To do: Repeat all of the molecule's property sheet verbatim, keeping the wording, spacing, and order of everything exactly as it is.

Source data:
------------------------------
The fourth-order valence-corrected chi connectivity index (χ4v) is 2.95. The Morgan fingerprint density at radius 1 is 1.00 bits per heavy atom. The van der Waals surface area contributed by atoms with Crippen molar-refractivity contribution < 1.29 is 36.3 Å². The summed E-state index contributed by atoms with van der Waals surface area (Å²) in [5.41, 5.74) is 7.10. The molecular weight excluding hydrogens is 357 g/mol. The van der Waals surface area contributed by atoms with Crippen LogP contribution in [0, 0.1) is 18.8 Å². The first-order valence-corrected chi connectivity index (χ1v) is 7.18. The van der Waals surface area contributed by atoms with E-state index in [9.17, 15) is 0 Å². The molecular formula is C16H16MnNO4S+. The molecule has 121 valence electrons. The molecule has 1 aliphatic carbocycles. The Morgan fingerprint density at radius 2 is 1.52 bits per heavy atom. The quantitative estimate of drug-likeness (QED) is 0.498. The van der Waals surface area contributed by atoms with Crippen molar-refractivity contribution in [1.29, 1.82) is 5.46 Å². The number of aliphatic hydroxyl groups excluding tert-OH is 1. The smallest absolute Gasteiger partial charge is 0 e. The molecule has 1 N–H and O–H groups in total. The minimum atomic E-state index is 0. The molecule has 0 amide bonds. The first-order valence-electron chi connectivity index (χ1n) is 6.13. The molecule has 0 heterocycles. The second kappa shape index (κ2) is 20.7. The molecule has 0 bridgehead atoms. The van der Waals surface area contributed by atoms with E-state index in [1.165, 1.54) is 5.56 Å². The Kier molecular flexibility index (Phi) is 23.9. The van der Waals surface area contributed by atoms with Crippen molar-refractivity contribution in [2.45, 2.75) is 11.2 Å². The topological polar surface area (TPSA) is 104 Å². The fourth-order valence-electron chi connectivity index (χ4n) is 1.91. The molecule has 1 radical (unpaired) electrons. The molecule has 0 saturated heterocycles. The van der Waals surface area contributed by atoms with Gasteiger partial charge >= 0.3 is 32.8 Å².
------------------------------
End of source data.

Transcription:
The fourth-order valence-corrected chi connectivity index (χ4v) is 2.95. The Morgan fingerprint density at radius 1 is 1.00 bits per heavy atom. The van der Waals surface area contributed by atoms with Crippen molar-refractivity contribution < 1.29 is 36.3 Å². The summed E-state index contributed by atoms with van der Waals surface area (Å²) in [5.41, 5.74) is 7.10. The molecular weight excluding hydrogens is 357 g/mol. The van der Waals surface area contributed by atoms with Crippen LogP contribution in [0, 0.1) is 18.8 Å². The first-order valence-corrected chi connectivity index (χ1v) is 7.18. The van der Waals surface area contributed by atoms with E-state index in [9.17, 15) is 0 Å². The molecular formula is C16H16MnNO4S+. The molecule has 121 valence electrons. The molecule has 1 aliphatic carbocycles. The Morgan fingerprint density at radius 2 is 1.52 bits per heavy atom. The quantitative estimate of drug-likeness (QED) is 0.498. The van der Waals surface area contributed by atoms with Crippen molar-refractivity contribution in [1.29, 1.82) is 5.46 Å². The number of aliphatic hydroxyl groups excluding tert-OH is 1. The smallest absolute Gasteiger partial charge is 0 e. The molecule has 1 N–H and O–H groups in total. The minimum atomic E-state index is 0. The molecule has 0 amide bonds. The first-order valence-electron chi connectivity index (χ1n) is 6.13. The molecule has 0 heterocycles. The second kappa shape index (κ2) is 20.7. The molecule has 0 bridgehead atoms. The van der Waals surface area contributed by atoms with E-state index in [1.165, 1.54) is 5.56 Å². The Kier molecular flexibility index (Phi) is 23.9. The van der Waals surface area contributed by atoms with Crippen molar-refractivity contribution in [2.45, 2.75) is 11.2 Å². The topological polar surface area (TPSA) is 104 Å². The fourth-order valence-electron chi connectivity index (χ4n) is 1.91. The molecule has 1 radical (unpaired) electrons. The molecule has 0 saturated heterocycles. The van der Waals surface area contributed by atoms with Gasteiger partial charge >= 0.3 is 32.8 Å².